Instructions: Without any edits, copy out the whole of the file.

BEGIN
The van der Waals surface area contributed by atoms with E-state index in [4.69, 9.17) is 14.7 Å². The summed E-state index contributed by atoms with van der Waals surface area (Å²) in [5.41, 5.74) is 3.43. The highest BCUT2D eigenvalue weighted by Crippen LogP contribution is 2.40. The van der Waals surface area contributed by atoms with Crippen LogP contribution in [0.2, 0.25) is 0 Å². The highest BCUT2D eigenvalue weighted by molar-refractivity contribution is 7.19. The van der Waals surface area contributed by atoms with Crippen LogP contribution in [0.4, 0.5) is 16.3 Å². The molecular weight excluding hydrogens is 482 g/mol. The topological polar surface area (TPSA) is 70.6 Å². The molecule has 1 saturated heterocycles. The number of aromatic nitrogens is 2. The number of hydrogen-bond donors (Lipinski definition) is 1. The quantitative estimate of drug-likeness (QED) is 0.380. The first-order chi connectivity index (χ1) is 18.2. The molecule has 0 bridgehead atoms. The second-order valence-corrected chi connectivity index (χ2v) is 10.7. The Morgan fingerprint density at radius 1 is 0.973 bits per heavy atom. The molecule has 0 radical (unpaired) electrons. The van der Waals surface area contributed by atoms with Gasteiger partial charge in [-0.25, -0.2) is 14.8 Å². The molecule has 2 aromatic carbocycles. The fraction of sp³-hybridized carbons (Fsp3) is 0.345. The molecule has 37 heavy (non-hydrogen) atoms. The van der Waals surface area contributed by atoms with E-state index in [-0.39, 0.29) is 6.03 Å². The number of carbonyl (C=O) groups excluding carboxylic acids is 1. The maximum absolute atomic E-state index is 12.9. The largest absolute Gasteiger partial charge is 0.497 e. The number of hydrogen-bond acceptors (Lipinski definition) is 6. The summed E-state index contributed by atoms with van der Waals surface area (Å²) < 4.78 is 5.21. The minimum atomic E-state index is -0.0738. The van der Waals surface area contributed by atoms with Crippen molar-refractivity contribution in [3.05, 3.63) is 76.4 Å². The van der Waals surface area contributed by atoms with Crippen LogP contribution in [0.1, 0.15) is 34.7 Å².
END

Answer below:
The van der Waals surface area contributed by atoms with E-state index in [4.69, 9.17) is 14.7 Å². The summed E-state index contributed by atoms with van der Waals surface area (Å²) in [5.41, 5.74) is 3.43. The highest BCUT2D eigenvalue weighted by Crippen LogP contribution is 2.40. The van der Waals surface area contributed by atoms with Crippen LogP contribution in [0.2, 0.25) is 0 Å². The highest BCUT2D eigenvalue weighted by molar-refractivity contribution is 7.19. The van der Waals surface area contributed by atoms with Crippen LogP contribution in [0.4, 0.5) is 16.3 Å². The molecular weight excluding hydrogens is 482 g/mol. The topological polar surface area (TPSA) is 70.6 Å². The molecule has 1 saturated heterocycles. The number of aromatic nitrogens is 2. The number of hydrogen-bond donors (Lipinski definition) is 1. The quantitative estimate of drug-likeness (QED) is 0.380. The first-order chi connectivity index (χ1) is 18.2. The molecule has 0 bridgehead atoms. The second-order valence-corrected chi connectivity index (χ2v) is 10.7. The Morgan fingerprint density at radius 1 is 0.973 bits per heavy atom. The molecule has 0 radical (unpaired) electrons. The van der Waals surface area contributed by atoms with Gasteiger partial charge in [-0.25, -0.2) is 14.8 Å². The molecule has 2 aromatic carbocycles. The fraction of sp³-hybridized carbons (Fsp3) is 0.345. The molecule has 37 heavy (non-hydrogen) atoms. The van der Waals surface area contributed by atoms with E-state index in [-0.39, 0.29) is 6.03 Å². The number of carbonyl (C=O) groups excluding carboxylic acids is 1. The maximum absolute atomic E-state index is 12.9. The largest absolute Gasteiger partial charge is 0.497 e. The number of hydrogen-bond acceptors (Lipinski definition) is 6. The summed E-state index contributed by atoms with van der Waals surface area (Å²) < 4.78 is 5.21. The minimum atomic E-state index is -0.0738. The van der Waals surface area contributed by atoms with Crippen molar-refractivity contribution in [3.05, 3.63) is 76.4 Å². The van der Waals surface area contributed by atoms with Crippen LogP contribution in [0.1, 0.15) is 34.7 Å².